Facebook Is Finally Relaxing Its Hated Real-Name Policy With Two Big Changes
Facebook's "real-name" policy — the one that requires users to users to go by their actual, "authentic" identities — has long been criticized by drag performers, members of the Native American community, victims of domestic abuse and LGBT individuals.
The rule, they argue, is problematic for a few reasons: It has been used as a tool for harassment; it can represent a threat to the safety of activists and members of often marginalized groups; it trivializes personal privacy; and it curtails freedom of identity by forcing users to go by a name they may not actually use or identify with.
Facebook took note of the outcry and crept closer to adjusting the policy, but as drag performer Lil Miss Hot Mess wrote for the Huffington Post in October, it still wasn't enough. Now Facebook is trying again — and this time, they've actually put forth plans for some tangible changes.
In a letter dated Oct. 30, Alex Schultz, Facebook's vice president of growth, declared that the social network had spearheaded two major shifts in its real-name policy.
The first will allow those directly affected by the rule to "provide more information about their circumstances" so that the company can effectively understand and handle the situation. (Previously, this wasn't an option.) The second deals with those reporting "fake" names, and will require that they provide more detail when they flag a profile. Ideally, adding an extra step to the process will deter abusers from using the platform as a tool for harassment.
"We know the current process does not work for everyone," Schultz writes in the letter, itself a response to an open letter from the Electronic Frontier Foundation, Human Rights Watch, the American Civil Liberties Union and others calling for a shift in the policy. "These improvements will take some time to test and implement, but a team is working on this and people should start seeing the tests in December.
"We are deeply invested in making this better," he adds.
The concrete plans represent a shift in Facebook's response from this time last year, when it released an apology for the difficulties prompted by the rule and nebulously claimed it would "fix the way this policy gets handled."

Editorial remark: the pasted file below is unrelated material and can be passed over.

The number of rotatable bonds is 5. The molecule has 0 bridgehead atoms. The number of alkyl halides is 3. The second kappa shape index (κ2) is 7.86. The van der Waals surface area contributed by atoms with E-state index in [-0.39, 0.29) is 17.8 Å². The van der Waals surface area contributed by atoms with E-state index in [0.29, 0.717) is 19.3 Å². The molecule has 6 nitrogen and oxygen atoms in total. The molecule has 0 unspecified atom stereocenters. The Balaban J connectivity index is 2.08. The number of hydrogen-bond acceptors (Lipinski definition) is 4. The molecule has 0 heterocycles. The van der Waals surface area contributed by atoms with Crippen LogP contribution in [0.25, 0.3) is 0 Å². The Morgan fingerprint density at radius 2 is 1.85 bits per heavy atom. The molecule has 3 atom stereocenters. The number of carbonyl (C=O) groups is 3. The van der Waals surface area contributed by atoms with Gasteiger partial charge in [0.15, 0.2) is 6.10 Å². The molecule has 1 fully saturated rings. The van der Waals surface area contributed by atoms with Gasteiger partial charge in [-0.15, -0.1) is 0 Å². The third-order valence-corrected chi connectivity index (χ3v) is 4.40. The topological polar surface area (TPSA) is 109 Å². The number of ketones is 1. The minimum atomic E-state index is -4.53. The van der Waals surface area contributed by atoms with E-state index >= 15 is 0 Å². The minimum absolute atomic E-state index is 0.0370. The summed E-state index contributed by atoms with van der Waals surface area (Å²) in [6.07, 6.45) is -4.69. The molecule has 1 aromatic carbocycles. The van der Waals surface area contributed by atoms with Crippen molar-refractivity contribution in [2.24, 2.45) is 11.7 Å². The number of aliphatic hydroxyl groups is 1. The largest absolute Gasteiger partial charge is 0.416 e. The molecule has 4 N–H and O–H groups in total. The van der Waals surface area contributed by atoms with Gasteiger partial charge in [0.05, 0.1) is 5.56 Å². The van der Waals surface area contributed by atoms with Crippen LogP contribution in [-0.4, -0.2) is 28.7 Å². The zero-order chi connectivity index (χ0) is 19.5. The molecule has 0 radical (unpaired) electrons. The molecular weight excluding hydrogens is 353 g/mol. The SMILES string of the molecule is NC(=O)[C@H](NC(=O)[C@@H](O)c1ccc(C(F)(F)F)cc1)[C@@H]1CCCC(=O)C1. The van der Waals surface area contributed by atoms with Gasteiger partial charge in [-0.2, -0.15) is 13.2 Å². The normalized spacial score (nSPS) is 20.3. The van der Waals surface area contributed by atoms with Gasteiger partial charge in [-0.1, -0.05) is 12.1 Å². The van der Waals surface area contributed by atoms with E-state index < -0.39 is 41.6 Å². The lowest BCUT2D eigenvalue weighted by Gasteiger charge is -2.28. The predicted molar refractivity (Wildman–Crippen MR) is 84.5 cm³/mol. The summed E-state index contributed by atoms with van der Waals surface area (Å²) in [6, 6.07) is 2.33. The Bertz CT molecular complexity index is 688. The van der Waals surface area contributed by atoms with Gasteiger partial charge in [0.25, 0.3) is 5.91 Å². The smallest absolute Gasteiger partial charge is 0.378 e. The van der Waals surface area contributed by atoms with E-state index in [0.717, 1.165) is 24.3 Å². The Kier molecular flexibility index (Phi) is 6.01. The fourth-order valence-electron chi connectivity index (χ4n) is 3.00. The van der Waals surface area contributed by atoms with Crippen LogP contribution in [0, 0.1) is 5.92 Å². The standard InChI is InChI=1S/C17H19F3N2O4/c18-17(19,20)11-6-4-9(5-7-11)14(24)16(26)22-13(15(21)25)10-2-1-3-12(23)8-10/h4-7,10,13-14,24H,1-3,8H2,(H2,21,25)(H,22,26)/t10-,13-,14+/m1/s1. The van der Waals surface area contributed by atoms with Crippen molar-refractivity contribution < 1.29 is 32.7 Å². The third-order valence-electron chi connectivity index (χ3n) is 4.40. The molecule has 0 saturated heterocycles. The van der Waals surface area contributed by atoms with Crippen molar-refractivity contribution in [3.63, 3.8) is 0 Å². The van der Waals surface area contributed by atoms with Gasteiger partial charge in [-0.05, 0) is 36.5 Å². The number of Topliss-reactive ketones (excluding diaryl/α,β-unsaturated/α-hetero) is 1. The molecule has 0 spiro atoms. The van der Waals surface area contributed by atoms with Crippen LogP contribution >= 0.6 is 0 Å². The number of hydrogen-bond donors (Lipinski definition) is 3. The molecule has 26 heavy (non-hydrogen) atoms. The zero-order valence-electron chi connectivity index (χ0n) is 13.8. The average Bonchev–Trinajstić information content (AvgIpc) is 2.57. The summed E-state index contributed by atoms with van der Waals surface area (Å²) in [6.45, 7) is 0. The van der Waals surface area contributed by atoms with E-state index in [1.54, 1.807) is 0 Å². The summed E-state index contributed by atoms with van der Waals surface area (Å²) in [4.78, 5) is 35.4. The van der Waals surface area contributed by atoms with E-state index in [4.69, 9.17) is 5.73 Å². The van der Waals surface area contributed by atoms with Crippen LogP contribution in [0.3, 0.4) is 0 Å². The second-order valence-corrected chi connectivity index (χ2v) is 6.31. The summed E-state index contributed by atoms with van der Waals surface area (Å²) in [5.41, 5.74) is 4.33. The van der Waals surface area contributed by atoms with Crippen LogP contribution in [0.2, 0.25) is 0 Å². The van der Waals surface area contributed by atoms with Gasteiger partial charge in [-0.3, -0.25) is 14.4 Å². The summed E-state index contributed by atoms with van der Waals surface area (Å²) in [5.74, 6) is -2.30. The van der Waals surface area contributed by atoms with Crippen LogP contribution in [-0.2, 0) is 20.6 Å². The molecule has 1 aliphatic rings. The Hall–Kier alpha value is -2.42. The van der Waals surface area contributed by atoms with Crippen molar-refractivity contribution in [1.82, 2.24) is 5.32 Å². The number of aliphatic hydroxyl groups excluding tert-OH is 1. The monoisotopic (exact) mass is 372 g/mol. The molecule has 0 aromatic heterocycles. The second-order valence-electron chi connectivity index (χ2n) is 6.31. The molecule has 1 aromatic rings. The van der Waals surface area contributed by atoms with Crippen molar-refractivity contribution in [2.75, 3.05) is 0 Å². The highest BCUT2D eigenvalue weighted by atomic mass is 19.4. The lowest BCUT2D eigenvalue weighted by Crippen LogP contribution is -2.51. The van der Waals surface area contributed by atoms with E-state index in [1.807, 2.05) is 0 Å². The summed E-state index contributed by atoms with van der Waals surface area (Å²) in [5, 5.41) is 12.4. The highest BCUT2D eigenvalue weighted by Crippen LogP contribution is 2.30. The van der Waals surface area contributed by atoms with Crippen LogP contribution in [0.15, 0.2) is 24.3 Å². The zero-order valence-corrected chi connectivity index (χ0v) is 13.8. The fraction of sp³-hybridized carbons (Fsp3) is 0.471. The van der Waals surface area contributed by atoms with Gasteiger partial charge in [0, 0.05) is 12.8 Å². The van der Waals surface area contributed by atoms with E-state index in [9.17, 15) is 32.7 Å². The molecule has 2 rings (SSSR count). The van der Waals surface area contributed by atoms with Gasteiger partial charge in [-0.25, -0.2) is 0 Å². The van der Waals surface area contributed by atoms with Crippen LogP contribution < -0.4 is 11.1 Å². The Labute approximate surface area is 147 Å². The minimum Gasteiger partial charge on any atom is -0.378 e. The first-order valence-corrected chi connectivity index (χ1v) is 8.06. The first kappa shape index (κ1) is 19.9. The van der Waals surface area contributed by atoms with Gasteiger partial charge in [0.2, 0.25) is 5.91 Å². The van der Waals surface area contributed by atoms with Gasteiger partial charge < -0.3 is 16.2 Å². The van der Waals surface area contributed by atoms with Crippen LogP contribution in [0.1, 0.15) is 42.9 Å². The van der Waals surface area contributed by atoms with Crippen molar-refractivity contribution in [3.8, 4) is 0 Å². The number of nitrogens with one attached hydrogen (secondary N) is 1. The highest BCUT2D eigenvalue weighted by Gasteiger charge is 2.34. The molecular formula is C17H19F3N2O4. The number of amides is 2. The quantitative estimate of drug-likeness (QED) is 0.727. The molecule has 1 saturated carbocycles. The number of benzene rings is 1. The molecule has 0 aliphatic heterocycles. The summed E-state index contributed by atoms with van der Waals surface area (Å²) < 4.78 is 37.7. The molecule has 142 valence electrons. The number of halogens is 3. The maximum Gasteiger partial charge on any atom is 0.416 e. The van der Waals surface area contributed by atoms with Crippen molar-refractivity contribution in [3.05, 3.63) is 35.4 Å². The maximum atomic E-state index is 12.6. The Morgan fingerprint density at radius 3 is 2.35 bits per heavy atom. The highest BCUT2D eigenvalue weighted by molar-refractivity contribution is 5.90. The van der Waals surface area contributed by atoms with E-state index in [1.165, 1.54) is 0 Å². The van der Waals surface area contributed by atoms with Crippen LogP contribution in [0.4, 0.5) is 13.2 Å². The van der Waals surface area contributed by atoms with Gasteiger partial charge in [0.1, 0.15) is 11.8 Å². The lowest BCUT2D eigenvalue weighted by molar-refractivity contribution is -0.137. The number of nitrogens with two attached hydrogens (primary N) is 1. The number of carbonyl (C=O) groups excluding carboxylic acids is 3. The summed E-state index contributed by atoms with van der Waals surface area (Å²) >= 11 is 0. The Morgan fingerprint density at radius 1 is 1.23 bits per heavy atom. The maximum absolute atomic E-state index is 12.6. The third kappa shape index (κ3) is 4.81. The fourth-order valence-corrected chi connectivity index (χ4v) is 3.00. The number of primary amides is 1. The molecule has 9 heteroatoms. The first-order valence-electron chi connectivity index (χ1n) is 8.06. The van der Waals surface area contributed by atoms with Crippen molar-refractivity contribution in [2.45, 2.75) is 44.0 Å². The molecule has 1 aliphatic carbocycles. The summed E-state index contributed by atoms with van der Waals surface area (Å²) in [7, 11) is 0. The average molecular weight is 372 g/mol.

Despite the strides, it's important to note that Facebook's updates are only a start, and they don't address all of the problems involved in the "real name" rule.
"We are deeply invested in making this better."
Some, like the acceptable forms of identity verification, are still up in the air: Rather than government-issued ID, users can provide magazine subscription labels, bills and library cards, among other items. As BuzzFeed's Alex Kantrowitz has pointed out, however, many users, including individuals who are transitioning or those who want to shield their real identities, can't come up with such documentation.
As the Guardian's Alex Hern noted, Facebook still doesn't "allow people who are known by a different name online and off- to provide evidence supporting their online persona on Facebook." When the EFF asked that Facebook allow "links to blog posts or other online platforms where they use the same identity," Schultz responded simply, "We're continuing to explore more options for people to be able to confirm their identity."
Moreover, the first part of Facebook's proposed change — allowing those forced to verify their identity to give more context — still places the onus on the target. The second part, while positive in the sense that it puts some responsibility on the reporter, essentially assumes that a few extra steps will deter an abuser from making a false claim. While this may be true for random attacks, for people who know their harasser, an extra step or two may not make a difference.
Regardless of any efforts to improve it, the continued existence of the "real name" policy still poses problems. The very idea of it — that people can't go by the names that make them feel most like themselves, or most comfortable — runs counter to Facebook's efforts to make the platform an inclusive and authentic space.
"What Facebook doesn't acknowledge is that 'real life' is complicated: Identities often can't be described via a checkbox or on a driver's license," wrote Lil Miss Hot Mess in October. "Over the past decade, the lines between digital and physical spaces have become increasingly blurred, and for many, social media allows opportunities to express oneself more authentically than in school, at work, with one's family or on the street.
"If Facebook wanted to, this could be over by now."
While the two new changes are a start, it's certainly not enough to shut the book for good.